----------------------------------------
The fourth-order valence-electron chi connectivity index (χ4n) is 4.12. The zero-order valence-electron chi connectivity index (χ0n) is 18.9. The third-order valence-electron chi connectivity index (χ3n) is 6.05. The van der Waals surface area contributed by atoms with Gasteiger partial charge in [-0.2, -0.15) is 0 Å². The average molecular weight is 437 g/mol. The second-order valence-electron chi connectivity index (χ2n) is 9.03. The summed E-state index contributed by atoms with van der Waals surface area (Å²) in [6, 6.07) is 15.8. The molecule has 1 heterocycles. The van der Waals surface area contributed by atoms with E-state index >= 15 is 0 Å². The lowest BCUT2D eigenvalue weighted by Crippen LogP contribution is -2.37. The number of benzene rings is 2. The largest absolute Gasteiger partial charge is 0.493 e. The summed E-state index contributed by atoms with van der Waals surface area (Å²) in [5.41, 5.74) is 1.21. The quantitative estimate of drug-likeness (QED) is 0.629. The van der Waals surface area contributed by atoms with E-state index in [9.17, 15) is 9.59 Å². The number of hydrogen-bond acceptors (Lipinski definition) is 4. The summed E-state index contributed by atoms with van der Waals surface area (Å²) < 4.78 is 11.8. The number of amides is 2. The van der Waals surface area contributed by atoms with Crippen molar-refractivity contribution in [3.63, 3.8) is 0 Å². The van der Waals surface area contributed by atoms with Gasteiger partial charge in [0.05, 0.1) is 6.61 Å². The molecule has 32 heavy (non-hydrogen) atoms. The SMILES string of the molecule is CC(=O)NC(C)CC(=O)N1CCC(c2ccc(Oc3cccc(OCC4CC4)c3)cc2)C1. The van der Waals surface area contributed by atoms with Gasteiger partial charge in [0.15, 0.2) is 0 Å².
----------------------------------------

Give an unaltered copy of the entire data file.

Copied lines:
The fourth-order valence-electron chi connectivity index (χ4n) is 4.12. The zero-order valence-electron chi connectivity index (χ0n) is 18.9. The third-order valence-electron chi connectivity index (χ3n) is 6.05. The van der Waals surface area contributed by atoms with Gasteiger partial charge in [-0.2, -0.15) is 0 Å². The average molecular weight is 437 g/mol. The second-order valence-electron chi connectivity index (χ2n) is 9.03. The summed E-state index contributed by atoms with van der Waals surface area (Å²) in [6, 6.07) is 15.8. The molecule has 1 heterocycles. The van der Waals surface area contributed by atoms with E-state index >= 15 is 0 Å². The lowest BCUT2D eigenvalue weighted by Crippen LogP contribution is -2.37. The number of benzene rings is 2. The largest absolute Gasteiger partial charge is 0.493 e. The summed E-state index contributed by atoms with van der Waals surface area (Å²) in [5.41, 5.74) is 1.21. The quantitative estimate of drug-likeness (QED) is 0.629. The van der Waals surface area contributed by atoms with E-state index in [9.17, 15) is 9.59 Å². The number of hydrogen-bond acceptors (Lipinski definition) is 4. The summed E-state index contributed by atoms with van der Waals surface area (Å²) < 4.78 is 11.8. The number of amides is 2. The van der Waals surface area contributed by atoms with Crippen molar-refractivity contribution in [3.63, 3.8) is 0 Å². The van der Waals surface area contributed by atoms with Gasteiger partial charge in [0.05, 0.1) is 6.61 Å². The molecule has 32 heavy (non-hydrogen) atoms. The SMILES string of the molecule is CC(=O)NC(C)CC(=O)N1CCC(c2ccc(Oc3cccc(OCC4CC4)c3)cc2)C1. The van der Waals surface area contributed by atoms with Gasteiger partial charge in [0.15, 0.2) is 0 Å².